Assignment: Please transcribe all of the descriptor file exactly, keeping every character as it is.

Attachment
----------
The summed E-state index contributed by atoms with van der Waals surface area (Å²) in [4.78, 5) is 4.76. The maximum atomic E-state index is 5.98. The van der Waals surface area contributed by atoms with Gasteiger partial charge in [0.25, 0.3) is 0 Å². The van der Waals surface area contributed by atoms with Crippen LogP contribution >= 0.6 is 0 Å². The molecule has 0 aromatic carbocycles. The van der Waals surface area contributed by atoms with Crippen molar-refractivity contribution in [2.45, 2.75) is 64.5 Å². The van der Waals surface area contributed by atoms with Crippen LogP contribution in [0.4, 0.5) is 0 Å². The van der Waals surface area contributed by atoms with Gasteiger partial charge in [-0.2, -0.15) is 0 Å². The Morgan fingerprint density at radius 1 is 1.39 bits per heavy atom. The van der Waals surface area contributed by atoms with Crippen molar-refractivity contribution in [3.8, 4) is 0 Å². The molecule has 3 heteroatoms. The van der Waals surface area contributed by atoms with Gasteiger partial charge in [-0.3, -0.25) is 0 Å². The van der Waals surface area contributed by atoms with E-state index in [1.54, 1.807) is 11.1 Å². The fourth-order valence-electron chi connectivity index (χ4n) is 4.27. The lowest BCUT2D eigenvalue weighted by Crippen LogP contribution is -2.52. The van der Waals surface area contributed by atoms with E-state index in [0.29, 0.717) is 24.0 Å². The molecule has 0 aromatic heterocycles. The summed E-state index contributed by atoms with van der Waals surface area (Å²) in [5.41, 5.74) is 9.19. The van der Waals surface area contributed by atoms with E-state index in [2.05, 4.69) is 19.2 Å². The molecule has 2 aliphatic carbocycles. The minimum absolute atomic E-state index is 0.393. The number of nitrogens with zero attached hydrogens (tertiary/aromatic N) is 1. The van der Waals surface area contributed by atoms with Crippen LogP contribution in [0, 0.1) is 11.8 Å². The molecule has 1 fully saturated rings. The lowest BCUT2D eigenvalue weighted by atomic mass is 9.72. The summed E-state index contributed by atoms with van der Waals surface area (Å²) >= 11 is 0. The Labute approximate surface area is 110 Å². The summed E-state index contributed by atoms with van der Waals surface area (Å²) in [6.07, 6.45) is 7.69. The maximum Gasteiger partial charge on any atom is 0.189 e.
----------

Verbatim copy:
The summed E-state index contributed by atoms with van der Waals surface area (Å²) in [4.78, 5) is 4.76. The maximum atomic E-state index is 5.98. The van der Waals surface area contributed by atoms with Gasteiger partial charge in [0.25, 0.3) is 0 Å². The van der Waals surface area contributed by atoms with Crippen LogP contribution >= 0.6 is 0 Å². The molecule has 0 aromatic carbocycles. The van der Waals surface area contributed by atoms with Crippen molar-refractivity contribution in [2.45, 2.75) is 64.5 Å². The van der Waals surface area contributed by atoms with Crippen LogP contribution in [0.4, 0.5) is 0 Å². The van der Waals surface area contributed by atoms with Gasteiger partial charge in [-0.2, -0.15) is 0 Å². The Morgan fingerprint density at radius 1 is 1.39 bits per heavy atom. The van der Waals surface area contributed by atoms with Crippen molar-refractivity contribution in [3.8, 4) is 0 Å². The molecule has 3 heteroatoms. The van der Waals surface area contributed by atoms with Gasteiger partial charge in [-0.3, -0.25) is 0 Å². The van der Waals surface area contributed by atoms with E-state index in [1.54, 1.807) is 11.1 Å². The fourth-order valence-electron chi connectivity index (χ4n) is 4.27. The lowest BCUT2D eigenvalue weighted by Crippen LogP contribution is -2.52. The van der Waals surface area contributed by atoms with E-state index in [0.29, 0.717) is 24.0 Å². The molecule has 0 aromatic heterocycles. The summed E-state index contributed by atoms with van der Waals surface area (Å²) in [5.41, 5.74) is 9.19. The van der Waals surface area contributed by atoms with E-state index in [2.05, 4.69) is 19.2 Å². The molecule has 2 aliphatic carbocycles. The minimum absolute atomic E-state index is 0.393. The number of nitrogens with zero attached hydrogens (tertiary/aromatic N) is 1. The van der Waals surface area contributed by atoms with Crippen LogP contribution in [0, 0.1) is 11.8 Å². The molecule has 1 fully saturated rings. The lowest BCUT2D eigenvalue weighted by atomic mass is 9.72. The summed E-state index contributed by atoms with van der Waals surface area (Å²) >= 11 is 0. The Labute approximate surface area is 110 Å². The summed E-state index contributed by atoms with van der Waals surface area (Å²) in [6.07, 6.45) is 7.69. The maximum Gasteiger partial charge on any atom is 0.189 e.